How did the United States become a global imperial power?
First Edition. May 2021.
PREVIEW THIS UNIT. The preview includes the table of contents, a student reading excerpt, and one lesson plan. PREVIEW ALL UNITS. Additional unit descriptions for the U.S. History Series that summarize key events, people, and terms, as well as underrepresented histories and skill development are available, along with a timeline, on this MIRO BOARD.
Teachers: Are you still using Reluctant Colossus: America Enters the Age of Imperialism OR Beyond Manifest Destiny: America Enters the Age of Imperialism? We retired those units and recommend that you no longer use them. This unit serves an updated and improved replacement for those units. Please contact our office at email@example.com if you have any questions.
The history of U.S. imperial expansion at the turn of the twentieth century has often been taught as if it were a major departure from the nation’s historical record both before and since. In contrast, Imperial America: U.S. Global Expansion, 1890-1915 shows how the United States’ acquisition of overseas colonies after the War of 1898 was actually part of a much longer history of U.S. imperialism. In this curriculum, students explore the historical connections between the United States’ creation of a settler colonial empire in North America (what is often called “westward expansion”) and the nation’s acquisition of an overseas colonial empire following the War of 1898. Students learn about the history of U.S. colonial rule in the territories acquired at the turn of the twentieth century. Students also examine the various ways U.S. imperial power continued to expand in the early twentieth century—even without the acquisition of additional colonies. Resistance to U.S. imperialism is a key theme throughout this curriculum. Students examine various forms of political, legal, social, cultural, and armed resistance movements to U.S. imperialism in North America, the nation’s overseas colonial territories, and beyond. The unit is divided into three parts. Each part includes:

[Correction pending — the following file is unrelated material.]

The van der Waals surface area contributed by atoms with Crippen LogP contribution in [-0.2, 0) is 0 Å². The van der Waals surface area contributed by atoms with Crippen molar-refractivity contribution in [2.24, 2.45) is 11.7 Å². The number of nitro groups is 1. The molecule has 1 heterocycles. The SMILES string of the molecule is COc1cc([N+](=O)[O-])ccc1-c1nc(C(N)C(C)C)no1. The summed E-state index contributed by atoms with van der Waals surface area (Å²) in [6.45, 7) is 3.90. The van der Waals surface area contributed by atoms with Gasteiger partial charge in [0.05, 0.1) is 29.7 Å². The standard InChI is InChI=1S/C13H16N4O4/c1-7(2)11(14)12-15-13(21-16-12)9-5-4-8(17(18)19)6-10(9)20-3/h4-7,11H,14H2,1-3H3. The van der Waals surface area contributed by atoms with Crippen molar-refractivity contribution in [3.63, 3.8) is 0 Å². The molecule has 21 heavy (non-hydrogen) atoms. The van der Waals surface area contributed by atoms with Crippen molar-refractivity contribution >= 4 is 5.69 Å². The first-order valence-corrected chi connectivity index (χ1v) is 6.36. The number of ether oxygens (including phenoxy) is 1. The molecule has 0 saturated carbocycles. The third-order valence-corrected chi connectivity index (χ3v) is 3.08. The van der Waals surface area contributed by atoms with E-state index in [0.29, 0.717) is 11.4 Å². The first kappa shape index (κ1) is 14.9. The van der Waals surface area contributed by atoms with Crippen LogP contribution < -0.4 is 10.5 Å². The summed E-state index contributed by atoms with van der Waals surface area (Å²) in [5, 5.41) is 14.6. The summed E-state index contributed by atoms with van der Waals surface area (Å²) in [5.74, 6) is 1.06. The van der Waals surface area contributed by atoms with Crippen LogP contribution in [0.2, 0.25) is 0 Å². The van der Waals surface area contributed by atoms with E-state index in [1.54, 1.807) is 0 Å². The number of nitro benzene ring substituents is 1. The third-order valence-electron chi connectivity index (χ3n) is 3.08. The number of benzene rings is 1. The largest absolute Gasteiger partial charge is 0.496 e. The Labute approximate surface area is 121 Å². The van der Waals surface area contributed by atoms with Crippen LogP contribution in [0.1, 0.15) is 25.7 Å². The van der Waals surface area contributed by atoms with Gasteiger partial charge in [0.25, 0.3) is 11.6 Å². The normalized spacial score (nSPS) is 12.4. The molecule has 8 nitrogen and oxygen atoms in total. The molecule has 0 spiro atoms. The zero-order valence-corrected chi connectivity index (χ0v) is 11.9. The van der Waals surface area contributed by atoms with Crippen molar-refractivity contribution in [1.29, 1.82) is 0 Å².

- Student readings
- Accompanying study guides, graphic organizers, and key terms
Lessons aligned with the readings that develop analytical skills and can be completed in one or more periods
- Videos that feature leading experts
This unit includes additional synthesis lessons that allow students to synthesize new knowledge for assessment. You do not need to use the entire unit; feel free to select what suits your classroom needs.